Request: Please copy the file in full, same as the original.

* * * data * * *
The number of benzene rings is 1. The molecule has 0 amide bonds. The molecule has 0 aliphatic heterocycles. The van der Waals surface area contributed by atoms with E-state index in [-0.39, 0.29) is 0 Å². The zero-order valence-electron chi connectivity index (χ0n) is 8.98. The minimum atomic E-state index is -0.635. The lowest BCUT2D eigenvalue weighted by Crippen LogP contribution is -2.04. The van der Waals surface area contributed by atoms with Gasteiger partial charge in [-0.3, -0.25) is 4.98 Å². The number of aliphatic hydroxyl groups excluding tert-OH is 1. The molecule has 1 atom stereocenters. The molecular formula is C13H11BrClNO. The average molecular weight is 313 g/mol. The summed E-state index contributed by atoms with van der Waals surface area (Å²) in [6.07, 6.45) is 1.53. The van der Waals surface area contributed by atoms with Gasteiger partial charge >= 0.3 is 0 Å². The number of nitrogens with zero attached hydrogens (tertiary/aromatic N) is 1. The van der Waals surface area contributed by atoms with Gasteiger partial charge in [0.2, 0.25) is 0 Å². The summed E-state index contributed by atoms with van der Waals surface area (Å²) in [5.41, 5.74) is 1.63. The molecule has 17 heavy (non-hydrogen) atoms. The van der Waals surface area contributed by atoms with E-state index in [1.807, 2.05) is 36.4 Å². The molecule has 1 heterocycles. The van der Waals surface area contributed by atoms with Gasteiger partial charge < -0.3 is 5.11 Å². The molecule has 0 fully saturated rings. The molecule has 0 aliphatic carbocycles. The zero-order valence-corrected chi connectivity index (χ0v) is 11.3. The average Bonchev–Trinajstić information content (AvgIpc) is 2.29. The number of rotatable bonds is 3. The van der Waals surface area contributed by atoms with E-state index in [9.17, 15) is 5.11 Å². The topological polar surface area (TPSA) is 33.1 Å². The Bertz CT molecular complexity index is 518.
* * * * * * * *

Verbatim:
The number of benzene rings is 1. The molecule has 0 amide bonds. The molecule has 0 aliphatic heterocycles. The van der Waals surface area contributed by atoms with E-state index in [-0.39, 0.29) is 0 Å². The zero-order valence-electron chi connectivity index (χ0n) is 8.98. The minimum atomic E-state index is -0.635. The lowest BCUT2D eigenvalue weighted by Crippen LogP contribution is -2.04. The van der Waals surface area contributed by atoms with Gasteiger partial charge in [-0.3, -0.25) is 4.98 Å². The number of aliphatic hydroxyl groups excluding tert-OH is 1. The molecule has 1 atom stereocenters. The molecular formula is C13H11BrClNO. The average molecular weight is 313 g/mol. The summed E-state index contributed by atoms with van der Waals surface area (Å²) in [6.07, 6.45) is 1.53. The van der Waals surface area contributed by atoms with Gasteiger partial charge >= 0.3 is 0 Å². The number of nitrogens with zero attached hydrogens (tertiary/aromatic N) is 1. The van der Waals surface area contributed by atoms with Gasteiger partial charge in [0.2, 0.25) is 0 Å². The summed E-state index contributed by atoms with van der Waals surface area (Å²) in [5.41, 5.74) is 1.63. The molecule has 17 heavy (non-hydrogen) atoms. The van der Waals surface area contributed by atoms with E-state index in [1.807, 2.05) is 36.4 Å². The molecule has 1 heterocycles. The van der Waals surface area contributed by atoms with Gasteiger partial charge < -0.3 is 5.11 Å². The molecule has 0 fully saturated rings. The molecule has 0 aliphatic carbocycles. The zero-order valence-corrected chi connectivity index (χ0v) is 11.3. The average Bonchev–Trinajstić information content (AvgIpc) is 2.29. The number of rotatable bonds is 3. The van der Waals surface area contributed by atoms with E-state index in [9.17, 15) is 5.11 Å². The topological polar surface area (TPSA) is 33.1 Å². The Bertz CT molecular complexity index is 518.